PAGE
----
In Oracle Enterprise Manager 12c (OEM), the ASH Report is accessed through the “Top Activity” menu (Performance –> Top Activity) (Image 8) for that database. 

Image 8:

Once on the “Top Activity” page, below the graph that is displayed there is a button labeled “Run ASH Report” (Image 9). 

Image 9:

Clicking on the “Run ASH Report” button will bring up the page to provide specific information about the ASH Report that you would like to run (Image 10).  Since the ASH samples so much data, per second, you can select a beginning date, ending date and associated times that you would like to look at in the report. 

Note: Most times, when I use generate an ASH report, I try to keep to the same timeframe as the AWR report.  Provides some consistency to findings.

Image 10:

Once I have selected the timeframe I want to use, the report can be generated.  Just like the AWR Report, the ASH Report can be viewed inside of OEM or saved to a file for later reference or sharing with others.

Active Session History (ASH) Report

Let’s read the report now.  As you recall, I found an issue with a high-water mark contention wait.  What I will be looking for in the ASH Report is similar information and possibly who is behind the wait.

Just like the AWR Report, the ASH Report has a header section where I can find all the information related to the database, database instance and timing of the report (Image 11).  This section is general in nature, but it also provides you similar information on SGA usage just like the AWR Report does.

Image 11:image

The next think I like to look at in the ASH Report is the “Top User Events” (Image 12).  If I have selected the same timeframe as the AWR Report, I expect to see similar wait events as I found earlier.  As you can see, the high-water contention wait is at the top of the list again.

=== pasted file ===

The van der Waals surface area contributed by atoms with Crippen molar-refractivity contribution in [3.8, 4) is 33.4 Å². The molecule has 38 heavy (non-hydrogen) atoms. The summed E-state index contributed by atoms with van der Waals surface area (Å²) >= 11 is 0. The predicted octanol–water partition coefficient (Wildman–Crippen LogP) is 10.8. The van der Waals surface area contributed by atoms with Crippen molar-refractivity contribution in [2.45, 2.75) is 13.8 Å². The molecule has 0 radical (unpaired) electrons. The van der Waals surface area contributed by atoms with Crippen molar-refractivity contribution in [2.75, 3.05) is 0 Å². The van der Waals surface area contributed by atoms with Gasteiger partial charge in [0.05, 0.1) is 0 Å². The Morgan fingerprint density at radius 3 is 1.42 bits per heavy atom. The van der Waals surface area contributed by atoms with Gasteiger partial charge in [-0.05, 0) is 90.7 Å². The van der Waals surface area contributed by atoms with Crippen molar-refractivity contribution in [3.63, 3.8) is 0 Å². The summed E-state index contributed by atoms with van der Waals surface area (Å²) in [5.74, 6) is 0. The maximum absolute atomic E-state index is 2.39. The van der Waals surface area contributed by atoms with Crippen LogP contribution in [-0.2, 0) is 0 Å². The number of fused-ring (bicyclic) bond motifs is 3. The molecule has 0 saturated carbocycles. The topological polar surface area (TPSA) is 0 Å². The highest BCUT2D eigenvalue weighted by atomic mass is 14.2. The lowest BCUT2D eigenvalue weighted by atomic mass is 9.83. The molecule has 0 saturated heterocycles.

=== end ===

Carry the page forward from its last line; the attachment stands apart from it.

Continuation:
Image 12:

Now that I have confirmed that the high-water contention wait is the top wait for the sessions during this timeframe, I want to confirm that it is the same object I found in the AWR Report.  Information on the object causing the wait can be found in the “Top Event P1/P2/P3 Values” (Image 13) section.

Image 13:

In order to confirm that it is the same object, I need to search DBA_EXTENTS with the values from P2 (data file) and P3 (block number).  Depending on how fast the system is, I can quickly identify the object being accessed that is causing the wait.

In any tuning that is being done, I want to find the SQL statement that the session is using.  This information can also be found in the ASH Report along with the top sessions and if there are any sessions being blocked.


Overall, these two reports (AWR and ASH) provide a wide range information for anyone to use in performance diagnosing and tuning.   These reports can be ran from the command line or from OEM depending on your comfort levels with the tools; however, I recommend that any DBA looking to keep a database in good working order and top performance learn how to use and read these reports.  II t will save a lot of time in resolving issues.